4.2 Data presentation analysis 35
CHAPTER FIVE; SUMMARY, CONCLUSIONS AND RECOMMENDATION
4.1 Summary 46
4.2 Conclusion 46
4.1 Recommendation 47
1.0 BACKGROUND OF THE STUDY
In this era of globalization and technological revolution, education is considered as a first step for every human activity. It plays a vital role in the development of human capital and is linked with an individual’s well being and opportunities for better living (Battle & Lewis, 2002). It ensures the acquisition of knowledge and skills that enable individuals to increase their productivity and improve their quality of life. This increase in productivity also leads towards new sources of earning which enhances the economic growth of a country (Saxton, 2000).
The history of sandwich programme at the university of Lagos cannot be separated from the university’s institution of education. The institution was established as an outreach unit to provide pre-service in service and continuing education for professional teachers and educators .As an instrument for furthering these objectives, the institute initiated the sandwich programme; under the leadership of professor Segun Adesina who became the director of the institute in December 1990, the sandwich programme took off, on the 20th of December 1993.The undergraduate progammesin education commenced on the 27th July 1996.These undergraduate programmes are of four, five or six long vacations duration depending on the entry qualification.
Perspectives on adult learning have changed dramatically over the decades. Adult learning has been viewed as a process of being freed from the oppression of being illiterate, a means of gaining knowledge and skills, a way to satisfy learner needs, and a process of critical self-reflection that can lead to transformation. The phenomenon of adult learning is complex and difficult to capture in any one definition (Cranton, 1994). Adult learners are those adults who engage in learning activities that may promote any sustained change in thinking, values, or behavior (Cranton, 1992).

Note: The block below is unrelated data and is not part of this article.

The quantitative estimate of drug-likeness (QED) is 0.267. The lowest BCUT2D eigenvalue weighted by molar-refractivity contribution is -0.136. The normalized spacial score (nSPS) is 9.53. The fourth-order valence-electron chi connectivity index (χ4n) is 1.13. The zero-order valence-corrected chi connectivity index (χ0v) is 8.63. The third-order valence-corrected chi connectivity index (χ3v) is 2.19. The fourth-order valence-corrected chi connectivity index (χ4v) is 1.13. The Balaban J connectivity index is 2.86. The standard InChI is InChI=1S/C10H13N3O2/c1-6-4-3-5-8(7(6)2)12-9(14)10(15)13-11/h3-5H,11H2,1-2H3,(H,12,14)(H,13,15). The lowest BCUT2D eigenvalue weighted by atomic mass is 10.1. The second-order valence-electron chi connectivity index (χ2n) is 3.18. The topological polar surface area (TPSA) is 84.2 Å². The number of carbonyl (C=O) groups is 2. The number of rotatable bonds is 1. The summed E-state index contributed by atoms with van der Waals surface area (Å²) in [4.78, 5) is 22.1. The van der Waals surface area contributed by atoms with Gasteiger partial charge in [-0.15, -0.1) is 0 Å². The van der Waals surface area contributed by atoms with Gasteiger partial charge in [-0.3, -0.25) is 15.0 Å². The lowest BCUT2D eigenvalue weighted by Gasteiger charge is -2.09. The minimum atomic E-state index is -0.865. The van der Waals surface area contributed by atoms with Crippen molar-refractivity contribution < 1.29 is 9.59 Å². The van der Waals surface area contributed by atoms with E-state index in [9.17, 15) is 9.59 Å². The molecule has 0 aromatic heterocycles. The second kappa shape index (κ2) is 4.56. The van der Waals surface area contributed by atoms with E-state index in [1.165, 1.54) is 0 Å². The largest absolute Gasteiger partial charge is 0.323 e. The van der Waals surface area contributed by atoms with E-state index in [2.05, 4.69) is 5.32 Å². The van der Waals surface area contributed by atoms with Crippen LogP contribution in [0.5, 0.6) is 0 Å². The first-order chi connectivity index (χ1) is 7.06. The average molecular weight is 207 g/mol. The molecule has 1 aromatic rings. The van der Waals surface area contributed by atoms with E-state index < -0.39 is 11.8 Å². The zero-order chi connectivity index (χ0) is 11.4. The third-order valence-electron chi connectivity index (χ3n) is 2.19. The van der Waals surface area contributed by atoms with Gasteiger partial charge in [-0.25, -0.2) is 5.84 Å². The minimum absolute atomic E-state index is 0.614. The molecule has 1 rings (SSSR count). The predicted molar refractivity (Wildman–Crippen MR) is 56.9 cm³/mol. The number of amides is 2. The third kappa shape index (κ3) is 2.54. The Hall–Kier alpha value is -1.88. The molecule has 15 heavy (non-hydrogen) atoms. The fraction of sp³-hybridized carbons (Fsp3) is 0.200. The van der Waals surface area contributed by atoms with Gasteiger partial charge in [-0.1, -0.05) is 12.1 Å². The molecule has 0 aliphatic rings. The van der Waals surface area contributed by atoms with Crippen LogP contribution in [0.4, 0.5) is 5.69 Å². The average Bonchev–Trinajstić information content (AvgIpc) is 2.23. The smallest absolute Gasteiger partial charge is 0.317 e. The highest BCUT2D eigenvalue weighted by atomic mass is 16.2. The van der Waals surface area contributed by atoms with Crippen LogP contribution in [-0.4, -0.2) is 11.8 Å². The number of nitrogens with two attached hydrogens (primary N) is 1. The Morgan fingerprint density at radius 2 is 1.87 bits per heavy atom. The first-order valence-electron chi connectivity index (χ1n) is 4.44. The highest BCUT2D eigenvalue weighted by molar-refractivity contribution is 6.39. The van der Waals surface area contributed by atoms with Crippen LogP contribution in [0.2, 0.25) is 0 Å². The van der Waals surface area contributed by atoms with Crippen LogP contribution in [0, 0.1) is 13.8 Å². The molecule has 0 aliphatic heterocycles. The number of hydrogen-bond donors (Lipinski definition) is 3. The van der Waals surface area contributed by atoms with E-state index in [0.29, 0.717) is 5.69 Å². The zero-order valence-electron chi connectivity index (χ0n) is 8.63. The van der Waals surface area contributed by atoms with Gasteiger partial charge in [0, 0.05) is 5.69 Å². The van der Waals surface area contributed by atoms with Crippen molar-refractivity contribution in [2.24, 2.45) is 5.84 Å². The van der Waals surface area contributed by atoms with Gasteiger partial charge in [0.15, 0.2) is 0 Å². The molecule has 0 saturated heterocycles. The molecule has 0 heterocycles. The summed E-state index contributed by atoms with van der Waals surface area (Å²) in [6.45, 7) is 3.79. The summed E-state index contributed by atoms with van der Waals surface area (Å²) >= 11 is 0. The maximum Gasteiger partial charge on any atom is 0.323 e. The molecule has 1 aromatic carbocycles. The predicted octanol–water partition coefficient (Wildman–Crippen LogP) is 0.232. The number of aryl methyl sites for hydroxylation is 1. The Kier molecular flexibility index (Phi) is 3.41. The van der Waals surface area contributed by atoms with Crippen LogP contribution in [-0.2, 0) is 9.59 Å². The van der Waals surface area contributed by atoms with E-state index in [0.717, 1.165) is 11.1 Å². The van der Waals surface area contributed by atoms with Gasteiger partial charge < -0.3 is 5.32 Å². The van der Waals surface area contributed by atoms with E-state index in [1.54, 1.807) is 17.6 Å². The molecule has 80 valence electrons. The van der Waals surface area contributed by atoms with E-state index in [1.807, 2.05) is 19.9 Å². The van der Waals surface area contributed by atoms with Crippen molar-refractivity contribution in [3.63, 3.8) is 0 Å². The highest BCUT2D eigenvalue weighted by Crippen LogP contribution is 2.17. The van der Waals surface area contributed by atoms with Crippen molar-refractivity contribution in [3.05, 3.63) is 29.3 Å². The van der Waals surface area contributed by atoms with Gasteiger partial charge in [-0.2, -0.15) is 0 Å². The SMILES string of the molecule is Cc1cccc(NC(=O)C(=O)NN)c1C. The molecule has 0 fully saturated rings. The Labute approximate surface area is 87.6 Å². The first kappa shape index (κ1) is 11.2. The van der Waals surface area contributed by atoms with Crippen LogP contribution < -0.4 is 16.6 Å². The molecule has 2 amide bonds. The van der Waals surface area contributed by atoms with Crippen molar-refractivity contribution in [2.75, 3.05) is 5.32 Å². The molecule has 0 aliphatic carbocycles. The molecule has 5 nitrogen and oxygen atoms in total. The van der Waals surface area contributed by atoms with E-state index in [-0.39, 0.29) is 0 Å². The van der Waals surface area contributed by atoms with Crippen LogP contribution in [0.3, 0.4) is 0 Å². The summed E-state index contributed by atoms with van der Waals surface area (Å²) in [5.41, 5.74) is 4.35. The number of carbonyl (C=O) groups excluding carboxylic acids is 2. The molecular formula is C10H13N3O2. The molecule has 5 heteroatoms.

Adult learners participate in many types of formal and informal education activities that they hope will help them function effectively in the changing world around them (Taylor, Marienau, & Fiddler, 2000) or for the purpose of achieving some personal sense of fulfillment, for bringing about improvement in their lives, or even for the sake of leisure or recreation (Mott, 2000). Some of the first studies which examined the reasons adult learners participate in educational activities of any kind were conducted by Houle (1961) and Johnstone and Rivera (1965). Adult learners have a different approach to learning. The process of helping adults learn is called andragogy; Learning in adulthood can be distinguished from childhood in terms of the learner, the context and to some extent, the learning process (Merriam, 2007). Mezirow and his associates propose that the process of transformation is set in motion by a disorienting dilemma, such as a job loss, that may stimulate adults to reflect upon and examine their beliefs. This critical reflection may lead to reflective discourse with others, expanding adult learners’ historical and cultural understandings of their needs, wants, and interests, which may lead to new self-knowledge and further opening the door for future learning and development.
Understanding of adult learners have frequently focused on individual learners and psychological approaches to learning and development, but in the past 20 years, expanded understandings of learning have recognized broader contexts and structural factors that may impact learning (Caffarella& Merriam, 2000).